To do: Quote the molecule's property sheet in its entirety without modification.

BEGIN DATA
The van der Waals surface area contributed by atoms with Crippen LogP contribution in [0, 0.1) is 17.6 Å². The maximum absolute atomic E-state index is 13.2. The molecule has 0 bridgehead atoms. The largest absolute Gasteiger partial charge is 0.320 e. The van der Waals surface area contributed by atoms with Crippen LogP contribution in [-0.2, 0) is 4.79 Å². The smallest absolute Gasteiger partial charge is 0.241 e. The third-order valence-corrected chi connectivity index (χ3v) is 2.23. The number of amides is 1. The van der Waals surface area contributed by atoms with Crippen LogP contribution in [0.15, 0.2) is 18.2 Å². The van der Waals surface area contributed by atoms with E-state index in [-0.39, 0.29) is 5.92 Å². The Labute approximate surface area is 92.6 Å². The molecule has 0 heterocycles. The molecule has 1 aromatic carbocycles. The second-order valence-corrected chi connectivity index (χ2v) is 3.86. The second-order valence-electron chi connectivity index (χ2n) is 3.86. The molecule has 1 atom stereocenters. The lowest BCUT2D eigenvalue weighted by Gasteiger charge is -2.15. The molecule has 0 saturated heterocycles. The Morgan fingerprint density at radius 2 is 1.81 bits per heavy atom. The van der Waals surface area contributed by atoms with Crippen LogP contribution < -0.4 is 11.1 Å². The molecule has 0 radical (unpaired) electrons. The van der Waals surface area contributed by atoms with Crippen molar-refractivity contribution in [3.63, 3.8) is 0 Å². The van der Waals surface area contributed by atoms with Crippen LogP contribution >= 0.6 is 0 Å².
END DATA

The van der Waals surface area contributed by atoms with Crippen LogP contribution in [0, 0.1) is 17.6 Å². The maximum absolute atomic E-state index is 13.2. The molecule has 0 bridgehead atoms. The largest absolute Gasteiger partial charge is 0.320 e. The van der Waals surface area contributed by atoms with Crippen LogP contribution in [-0.2, 0) is 4.79 Å². The smallest absolute Gasteiger partial charge is 0.241 e. The third-order valence-corrected chi connectivity index (χ3v) is 2.23. The number of amides is 1. The van der Waals surface area contributed by atoms with Crippen LogP contribution in [0.15, 0.2) is 18.2 Å². The van der Waals surface area contributed by atoms with E-state index in [-0.39, 0.29) is 5.92 Å². The Labute approximate surface area is 92.6 Å². The molecule has 0 heterocycles. The molecule has 1 aromatic carbocycles. The second-order valence-corrected chi connectivity index (χ2v) is 3.86. The second-order valence-electron chi connectivity index (χ2n) is 3.86. The molecule has 1 atom stereocenters. The lowest BCUT2D eigenvalue weighted by Gasteiger charge is -2.15. The molecule has 0 saturated heterocycles. The Morgan fingerprint density at radius 2 is 1.81 bits per heavy atom. The van der Waals surface area contributed by atoms with Crippen LogP contribution < -0.4 is 11.1 Å². The molecule has 0 radical (unpaired) electrons. The van der Waals surface area contributed by atoms with Crippen molar-refractivity contribution in [3.63, 3.8) is 0 Å². The van der Waals surface area contributed by atoms with Crippen LogP contribution >= 0.6 is 0 Å².